Like a modern city, Dor adopted a Hippodamic plan for the city’s layout, beginning in the Persian period (late sixth century B.C.E.) and continuing through all subsequent periods. This reconstruction of Dor in the Hellenistic period (late fourth to first centuries B.C.E.) illustrates some of the characteristics of the plan. The residences were built in symmetrical blocks, in straight lines facing the streets, which cross each other at right angles as seen in the center foreground. In addition, the plan featured zoning-style organization, with parts of the city restricted to certain functions, such as residential, public and cultic. Curiously, Dor’s use of this plan precedes the Greek town planner for whom it is named, Hippodamus of Miletus, who wrote in the fifth century B.C.E. Hippodamus probably based his ideas on existing examples, of which Dor was one.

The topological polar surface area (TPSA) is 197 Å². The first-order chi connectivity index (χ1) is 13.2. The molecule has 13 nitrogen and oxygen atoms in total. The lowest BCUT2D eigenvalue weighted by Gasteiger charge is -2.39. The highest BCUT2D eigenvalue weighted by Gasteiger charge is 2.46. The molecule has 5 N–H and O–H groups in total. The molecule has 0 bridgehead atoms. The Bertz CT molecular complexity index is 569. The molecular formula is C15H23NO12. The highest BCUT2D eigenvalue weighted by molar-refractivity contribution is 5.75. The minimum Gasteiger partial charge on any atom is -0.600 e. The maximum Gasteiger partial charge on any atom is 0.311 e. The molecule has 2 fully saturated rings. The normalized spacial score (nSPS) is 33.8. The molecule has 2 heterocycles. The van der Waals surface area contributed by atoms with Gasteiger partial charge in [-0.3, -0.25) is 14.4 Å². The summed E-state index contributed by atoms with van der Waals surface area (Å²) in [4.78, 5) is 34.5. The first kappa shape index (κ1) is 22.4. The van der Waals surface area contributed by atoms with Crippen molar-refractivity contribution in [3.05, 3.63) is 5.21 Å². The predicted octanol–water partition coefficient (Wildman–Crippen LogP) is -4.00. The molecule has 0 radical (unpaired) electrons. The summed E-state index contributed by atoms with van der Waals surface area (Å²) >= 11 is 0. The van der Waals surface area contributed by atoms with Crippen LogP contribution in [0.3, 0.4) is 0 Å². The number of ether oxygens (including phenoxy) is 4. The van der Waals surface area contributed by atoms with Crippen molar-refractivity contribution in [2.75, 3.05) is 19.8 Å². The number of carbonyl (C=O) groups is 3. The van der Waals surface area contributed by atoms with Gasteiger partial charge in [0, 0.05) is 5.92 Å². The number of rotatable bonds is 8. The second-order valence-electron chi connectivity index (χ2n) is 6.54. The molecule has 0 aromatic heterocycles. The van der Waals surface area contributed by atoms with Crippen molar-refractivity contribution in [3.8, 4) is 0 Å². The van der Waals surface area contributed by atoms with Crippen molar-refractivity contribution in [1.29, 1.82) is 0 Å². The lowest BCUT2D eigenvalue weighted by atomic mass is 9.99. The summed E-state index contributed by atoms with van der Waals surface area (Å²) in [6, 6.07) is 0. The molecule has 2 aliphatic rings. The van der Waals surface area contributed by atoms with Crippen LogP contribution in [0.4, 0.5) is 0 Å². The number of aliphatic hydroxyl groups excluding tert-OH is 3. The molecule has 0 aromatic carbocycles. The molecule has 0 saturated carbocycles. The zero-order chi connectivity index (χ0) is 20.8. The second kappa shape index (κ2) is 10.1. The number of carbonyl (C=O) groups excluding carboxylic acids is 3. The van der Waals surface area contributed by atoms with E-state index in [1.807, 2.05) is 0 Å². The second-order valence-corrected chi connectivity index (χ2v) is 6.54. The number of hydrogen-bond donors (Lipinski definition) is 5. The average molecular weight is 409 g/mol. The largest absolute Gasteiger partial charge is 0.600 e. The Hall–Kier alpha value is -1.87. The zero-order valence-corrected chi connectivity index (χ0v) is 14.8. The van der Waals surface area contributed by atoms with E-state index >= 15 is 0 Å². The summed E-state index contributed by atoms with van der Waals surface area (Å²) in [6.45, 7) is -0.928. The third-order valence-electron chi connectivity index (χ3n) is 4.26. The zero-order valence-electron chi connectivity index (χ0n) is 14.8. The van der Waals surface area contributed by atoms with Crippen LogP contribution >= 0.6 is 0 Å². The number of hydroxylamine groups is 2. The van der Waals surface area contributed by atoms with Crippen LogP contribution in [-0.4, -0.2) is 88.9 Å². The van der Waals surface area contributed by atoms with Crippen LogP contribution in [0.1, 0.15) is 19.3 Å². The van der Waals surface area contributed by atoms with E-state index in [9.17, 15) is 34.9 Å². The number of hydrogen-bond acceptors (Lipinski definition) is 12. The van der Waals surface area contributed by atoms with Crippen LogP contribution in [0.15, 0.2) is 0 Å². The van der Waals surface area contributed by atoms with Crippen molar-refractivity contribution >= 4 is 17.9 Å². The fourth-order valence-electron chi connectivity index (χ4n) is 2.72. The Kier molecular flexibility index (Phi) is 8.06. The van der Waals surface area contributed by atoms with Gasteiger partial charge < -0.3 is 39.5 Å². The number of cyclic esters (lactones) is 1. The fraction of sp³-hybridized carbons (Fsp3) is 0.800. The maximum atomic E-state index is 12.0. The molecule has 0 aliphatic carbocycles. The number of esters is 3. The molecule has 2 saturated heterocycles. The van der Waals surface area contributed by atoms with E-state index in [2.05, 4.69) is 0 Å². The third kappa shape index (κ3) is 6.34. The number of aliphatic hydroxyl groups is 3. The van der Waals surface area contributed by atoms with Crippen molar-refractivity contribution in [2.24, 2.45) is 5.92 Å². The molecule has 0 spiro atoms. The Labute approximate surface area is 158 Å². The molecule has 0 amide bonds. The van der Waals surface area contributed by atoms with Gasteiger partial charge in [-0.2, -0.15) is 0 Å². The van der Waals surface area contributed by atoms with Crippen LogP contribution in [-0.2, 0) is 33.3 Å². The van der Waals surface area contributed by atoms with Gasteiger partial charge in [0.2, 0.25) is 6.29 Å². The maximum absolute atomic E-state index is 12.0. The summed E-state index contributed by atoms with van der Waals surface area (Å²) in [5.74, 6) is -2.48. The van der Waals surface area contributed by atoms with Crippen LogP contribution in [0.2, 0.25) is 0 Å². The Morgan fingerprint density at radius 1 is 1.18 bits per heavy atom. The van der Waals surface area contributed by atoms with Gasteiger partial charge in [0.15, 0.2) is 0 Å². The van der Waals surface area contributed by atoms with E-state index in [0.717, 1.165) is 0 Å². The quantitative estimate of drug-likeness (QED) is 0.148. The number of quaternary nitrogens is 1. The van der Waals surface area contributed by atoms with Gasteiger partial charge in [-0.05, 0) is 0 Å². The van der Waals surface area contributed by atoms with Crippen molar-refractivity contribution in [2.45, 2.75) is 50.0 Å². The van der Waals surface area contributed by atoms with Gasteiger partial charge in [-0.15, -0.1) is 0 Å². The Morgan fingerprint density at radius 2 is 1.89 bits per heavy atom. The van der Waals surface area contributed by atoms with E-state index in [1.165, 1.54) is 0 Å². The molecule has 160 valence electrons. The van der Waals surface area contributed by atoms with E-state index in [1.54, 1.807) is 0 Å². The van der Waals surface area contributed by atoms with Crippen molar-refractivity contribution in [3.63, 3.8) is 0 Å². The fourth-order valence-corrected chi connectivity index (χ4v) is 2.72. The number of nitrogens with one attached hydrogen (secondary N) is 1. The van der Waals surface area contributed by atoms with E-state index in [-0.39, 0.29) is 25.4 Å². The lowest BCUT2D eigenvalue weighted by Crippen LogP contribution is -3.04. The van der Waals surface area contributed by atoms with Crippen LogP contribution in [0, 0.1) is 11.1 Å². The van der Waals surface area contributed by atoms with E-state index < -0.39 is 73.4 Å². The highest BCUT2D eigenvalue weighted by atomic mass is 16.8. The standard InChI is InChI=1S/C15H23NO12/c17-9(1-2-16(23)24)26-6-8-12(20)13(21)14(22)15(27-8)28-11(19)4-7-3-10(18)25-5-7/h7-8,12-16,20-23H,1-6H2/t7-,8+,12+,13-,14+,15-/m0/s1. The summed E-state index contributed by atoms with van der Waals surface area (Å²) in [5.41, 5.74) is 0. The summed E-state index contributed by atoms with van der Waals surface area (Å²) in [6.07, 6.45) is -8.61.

The reconstruction also shows a new fortification system that was adopted after the Phoenicians revolted against Persian rule in the mid-fourth century B.C.E. A row of buildings with 3-foot-thick walls was built against the city wall to create a stronger outer defensive line.